Place the numbers 1 to 10 in the circles so that each number is the difference between the two numbers just below it.

Can you put the numbers 1 to 8 into the circles so that the four calculations are correct?

This task, written for the National Young Mathematicians' Award 2016, involves open-topped boxes made with interlocking cubes. Explore the number of units of paint that are needed to cover the boxes. . . .

You have two egg timers. One takes 4 minutes exactly to empty and the other takes 7 minutes. What times in whole minutes can you measure and how?

This magic square has operations written in it, to make it into a maze. Start wherever you like, go through every cell and go out a total of 15!

Can you put plus signs in so this is true? 1 2 3 4 5 6 7 8 9 = 99 How many ways can you do it?

This task, written for the National Young Mathematicians' Award 2016, invites you to explore the different combinations of scores that you might get on these dart boards.

There are 44 people coming to a dinner party. There are 15 square tables that seat 4 people. Find a way to seat the 44 people using all 15 tables, with no empty places.

Place six toy ladybirds into the box so that there are two ladybirds in every column and every row.

There are 78 prisoners in a square cell block of twelve cells. The clever prison warder arranged them so there were 25 along each wall of the prison block. How did he do it?

This problem is based on the story of the Pied Piper of Hamelin. Investigate the different numbers of people and rats there could have been if you know how many legs there are altogether!

There are 4 jugs which hold 9 litres, 7 litres, 4 litres and 2 litres. Find a way to pour 9 litres of drink from one jug to another until you are left with exactly 3 litres in three of the jugs.

Using the statements, can you work out how many of each type of rabbit there are in these pens?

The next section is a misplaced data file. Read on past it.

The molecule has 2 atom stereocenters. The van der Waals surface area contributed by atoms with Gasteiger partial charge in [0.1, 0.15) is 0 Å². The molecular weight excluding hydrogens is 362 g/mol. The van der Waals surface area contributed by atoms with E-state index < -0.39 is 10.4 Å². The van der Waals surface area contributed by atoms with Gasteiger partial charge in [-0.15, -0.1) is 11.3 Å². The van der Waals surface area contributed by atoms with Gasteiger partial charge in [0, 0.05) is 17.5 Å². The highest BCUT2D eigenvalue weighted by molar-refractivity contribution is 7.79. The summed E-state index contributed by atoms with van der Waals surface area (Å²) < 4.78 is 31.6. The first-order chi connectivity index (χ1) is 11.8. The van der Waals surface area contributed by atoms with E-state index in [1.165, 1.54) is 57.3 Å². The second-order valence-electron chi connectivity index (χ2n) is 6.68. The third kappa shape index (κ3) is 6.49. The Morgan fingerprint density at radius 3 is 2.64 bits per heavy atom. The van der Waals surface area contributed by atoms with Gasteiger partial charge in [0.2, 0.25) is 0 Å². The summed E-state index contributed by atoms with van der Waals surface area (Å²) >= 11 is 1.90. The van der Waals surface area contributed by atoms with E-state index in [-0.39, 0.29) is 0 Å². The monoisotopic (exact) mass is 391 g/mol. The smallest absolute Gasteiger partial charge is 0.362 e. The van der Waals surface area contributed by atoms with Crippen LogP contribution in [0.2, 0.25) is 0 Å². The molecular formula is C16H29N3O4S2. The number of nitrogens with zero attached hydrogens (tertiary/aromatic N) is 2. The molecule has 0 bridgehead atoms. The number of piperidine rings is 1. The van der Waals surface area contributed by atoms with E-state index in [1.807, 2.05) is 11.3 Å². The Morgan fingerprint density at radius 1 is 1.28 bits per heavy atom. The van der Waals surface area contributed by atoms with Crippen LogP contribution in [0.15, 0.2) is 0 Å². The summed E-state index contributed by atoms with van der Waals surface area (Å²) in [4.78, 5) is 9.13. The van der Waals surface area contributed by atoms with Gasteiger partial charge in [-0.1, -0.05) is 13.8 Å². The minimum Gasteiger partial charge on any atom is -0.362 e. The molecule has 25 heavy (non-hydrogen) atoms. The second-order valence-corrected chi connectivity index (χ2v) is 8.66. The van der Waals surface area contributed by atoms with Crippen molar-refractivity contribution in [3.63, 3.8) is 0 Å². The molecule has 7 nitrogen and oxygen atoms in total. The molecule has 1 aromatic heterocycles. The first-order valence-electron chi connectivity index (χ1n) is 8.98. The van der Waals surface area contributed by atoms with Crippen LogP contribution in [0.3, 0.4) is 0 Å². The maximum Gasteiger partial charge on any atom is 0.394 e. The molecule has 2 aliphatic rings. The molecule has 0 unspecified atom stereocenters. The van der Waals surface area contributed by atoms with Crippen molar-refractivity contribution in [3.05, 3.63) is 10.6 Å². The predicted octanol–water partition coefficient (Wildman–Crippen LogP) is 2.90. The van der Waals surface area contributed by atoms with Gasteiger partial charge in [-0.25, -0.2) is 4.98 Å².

This problem is based on a code using two different prime numbers less than 10. You'll need to multiply them together and shift the alphabet forwards by the result. Can you decipher the code?

These two group activities use mathematical reasoning - one is numerical, one geometric.

Lolla bought a balloon at the circus. She gave the clown six coins to pay for it. What could Lolla have paid for the balloon?

Use your logical-thinking skills to deduce how much Dan's crisps and ice-cream cost altogether.

A group of children are using measuring cylinders but they lose the labels. Can you help relabel them?

Katie had a pack of 20 cards numbered from 1 to 20. She arranged the cards into 6 unequal piles where each pile added to the same total. What was the total and how could this be done?

Place the numbers from 1 to 9 in the squares below so that the difference between joined squares is odd. How many different ways can you do this?

Can you see why 2 by 2 could be 5? Can you predict what 2 by 10 will be?

Here you see the front and back views of a dodecahedron. Each vertex has been numbered so that the numbers around each pentagonal face add up to 65. Can you find all the missing numbers?

You have 5 darts and your target score is 44. How many different ways could you score 44?